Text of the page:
How to Try Mid-Century Modern Design (And Not Look Dated)
April 29, 2015 by Joe Ness
“Mid-century modern” is a hot design buzzword. It’s been a major design movement for decades, of course. But as people embrace minimalism with a vintage flair, the style has seen a resurgence.
Mid-century modern describes Danish-inspired, streamlined, geometric designs from the 1930s to 1965, but it’s perhaps most associated with the 1950s. Think Mad Men. The dark wood, bar carts, and sleek furniture are both luxurious and unpretentious.
But taken to the extreme, mid-century modern style can make you feel like you’re trapped in the 1950s, suffocated by olive and orange in a wood-paneled basement. No one wants to feel like they’ve unwittingly stepped into a museum exhibit.
Fear not. If you want to dip your toe in mid-century modern design without recreating The Jetsons, here’s how.
The set of Mad Men.
Choose Quality Materials
Teak wood is a staple of mid-century modern design. It’s usually harvested from old-growth forests, though, so it isn’t a sustainable choice. If you love teak’s strength, beauty, and durability, buy reclaimed teak furniture. Or look for Forest Stewardship Council-certified sustainable teak. Walnut, rosewood, and oak are also popular in mid-century modern furniture.
Other materials often seen in mid-century modern design are leather, glass, concrete, and metals like brass. Metal caps on your furniture legs are one way to experiment with this, even if you just DIY with gold spray paint, as seen below (full tutorial here). If it’s smooth and shiny, try it! Just leave cheap materials like plywood and plastic in the 1950s.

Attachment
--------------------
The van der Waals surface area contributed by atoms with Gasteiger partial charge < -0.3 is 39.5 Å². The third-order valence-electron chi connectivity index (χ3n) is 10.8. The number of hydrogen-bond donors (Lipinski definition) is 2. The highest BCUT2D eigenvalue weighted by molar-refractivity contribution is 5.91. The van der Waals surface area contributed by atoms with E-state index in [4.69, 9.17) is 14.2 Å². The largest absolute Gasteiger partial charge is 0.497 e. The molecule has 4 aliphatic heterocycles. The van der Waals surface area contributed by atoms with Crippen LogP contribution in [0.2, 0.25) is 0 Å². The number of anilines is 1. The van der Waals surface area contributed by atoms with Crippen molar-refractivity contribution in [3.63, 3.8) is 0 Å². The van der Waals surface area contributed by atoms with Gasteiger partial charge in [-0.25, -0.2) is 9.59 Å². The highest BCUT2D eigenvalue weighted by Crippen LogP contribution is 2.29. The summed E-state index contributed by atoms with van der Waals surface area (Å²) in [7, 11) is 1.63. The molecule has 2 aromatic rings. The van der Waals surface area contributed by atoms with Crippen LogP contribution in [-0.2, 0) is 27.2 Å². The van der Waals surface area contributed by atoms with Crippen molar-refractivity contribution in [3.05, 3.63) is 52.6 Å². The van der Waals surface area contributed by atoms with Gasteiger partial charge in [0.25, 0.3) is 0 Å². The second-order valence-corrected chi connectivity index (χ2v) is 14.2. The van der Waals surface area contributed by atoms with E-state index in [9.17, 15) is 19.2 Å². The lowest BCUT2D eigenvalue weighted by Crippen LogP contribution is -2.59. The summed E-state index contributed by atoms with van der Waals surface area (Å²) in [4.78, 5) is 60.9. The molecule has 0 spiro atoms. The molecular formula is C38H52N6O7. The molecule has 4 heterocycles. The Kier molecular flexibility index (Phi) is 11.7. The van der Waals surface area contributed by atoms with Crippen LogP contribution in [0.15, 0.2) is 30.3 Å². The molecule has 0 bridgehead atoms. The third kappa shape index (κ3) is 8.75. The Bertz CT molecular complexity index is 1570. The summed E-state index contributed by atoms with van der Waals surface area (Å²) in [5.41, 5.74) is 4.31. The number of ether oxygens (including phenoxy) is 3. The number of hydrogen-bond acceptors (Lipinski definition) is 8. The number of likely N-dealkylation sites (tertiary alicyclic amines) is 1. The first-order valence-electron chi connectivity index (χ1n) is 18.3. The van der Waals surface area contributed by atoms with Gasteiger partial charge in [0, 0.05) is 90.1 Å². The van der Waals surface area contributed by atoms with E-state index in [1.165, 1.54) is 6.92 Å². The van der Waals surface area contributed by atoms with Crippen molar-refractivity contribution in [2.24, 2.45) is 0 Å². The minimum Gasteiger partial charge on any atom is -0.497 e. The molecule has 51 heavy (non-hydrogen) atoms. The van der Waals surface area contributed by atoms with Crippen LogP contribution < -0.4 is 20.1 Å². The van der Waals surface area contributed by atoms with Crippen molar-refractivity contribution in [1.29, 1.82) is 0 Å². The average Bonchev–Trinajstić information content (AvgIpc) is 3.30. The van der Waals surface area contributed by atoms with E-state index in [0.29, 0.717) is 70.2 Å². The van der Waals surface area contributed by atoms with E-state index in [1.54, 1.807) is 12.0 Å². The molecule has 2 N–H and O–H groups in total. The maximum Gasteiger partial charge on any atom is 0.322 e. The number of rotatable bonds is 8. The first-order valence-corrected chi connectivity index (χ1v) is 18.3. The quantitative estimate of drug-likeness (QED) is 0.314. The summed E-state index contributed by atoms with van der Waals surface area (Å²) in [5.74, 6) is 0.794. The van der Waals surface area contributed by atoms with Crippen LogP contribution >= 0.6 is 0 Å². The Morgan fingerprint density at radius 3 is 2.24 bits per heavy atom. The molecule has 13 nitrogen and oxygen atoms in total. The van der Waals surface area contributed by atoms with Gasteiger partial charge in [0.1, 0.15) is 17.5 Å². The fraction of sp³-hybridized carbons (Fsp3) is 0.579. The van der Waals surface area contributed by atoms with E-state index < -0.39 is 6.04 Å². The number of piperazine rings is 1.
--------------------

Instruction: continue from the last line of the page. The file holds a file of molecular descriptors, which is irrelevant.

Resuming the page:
Photo: Honeybear Lane
Give ’50s Designs a New Twist
Atom designs and geometric shapes were all the rage in design during the 1950s. This period is called the Atomic Age of design, as it mirrored Americans’ worries about nuclear war. Today, “retro futurism” describes our fascination with these designs, and more broadly, that era’s vision of the future.
You might not want a boomerang-shaped throw pillow, but you can incorporate geometric and atomic designs in a chic way. Neutrals like grays and cream play a bigger role, for one thing. Kirkby Design’s Atom collection is one example of a fresh update on mid-century geometric prints:
Photo: Kirkby Design
Another way to update ‘50s patterns is to give the classic starburst design a 2015 spin. Today, you can find mirrors, clocks, and even geometric pendant lamps with gilded sunburst rays. A metallic finish, rather than wood or pastel, will keep the design au courant.
Photos: Tumblr, Ballard Designs
Update the Colors
Orange, chocolate, and cerulean scream “mid-century modern.” Use them sparingly — too much can make it feel like a time warp. Pick one or two, then combine them with more modern colors like black, gray, marsala, or jewel tones.
The 1949 Philip Johnson Glass house, a famous example of mid-century modern design.
Photo: Mark B. Schlemmer
Keep It Open and Airy
Mid-century modern design puts nature front and center, from floor-to-ceiling windows to earthy browns and greens sprinkled everywhere. Clutter-free, open layouts let nature in. Maximize natural light with minimalist window coverings and reflective surfaces.
If you do need a good room divider, Pacific Northwest design firm Build LLC offers a suggestion in “10 Forgotten Lessons of Mid-Century Modern Design,” a recent post on their blog: “Screen walls offer privacy without cordoning off the interiors.” Sounds like Fabricoil, doesn’t it?
However you choose to incorporate mid-century modern design, have fun making it your own, and it’ll look terrific. And for more on design styles, read about industrial chic, medieval-inspired design, and glam design.
Do you love or hate mid-century modern design?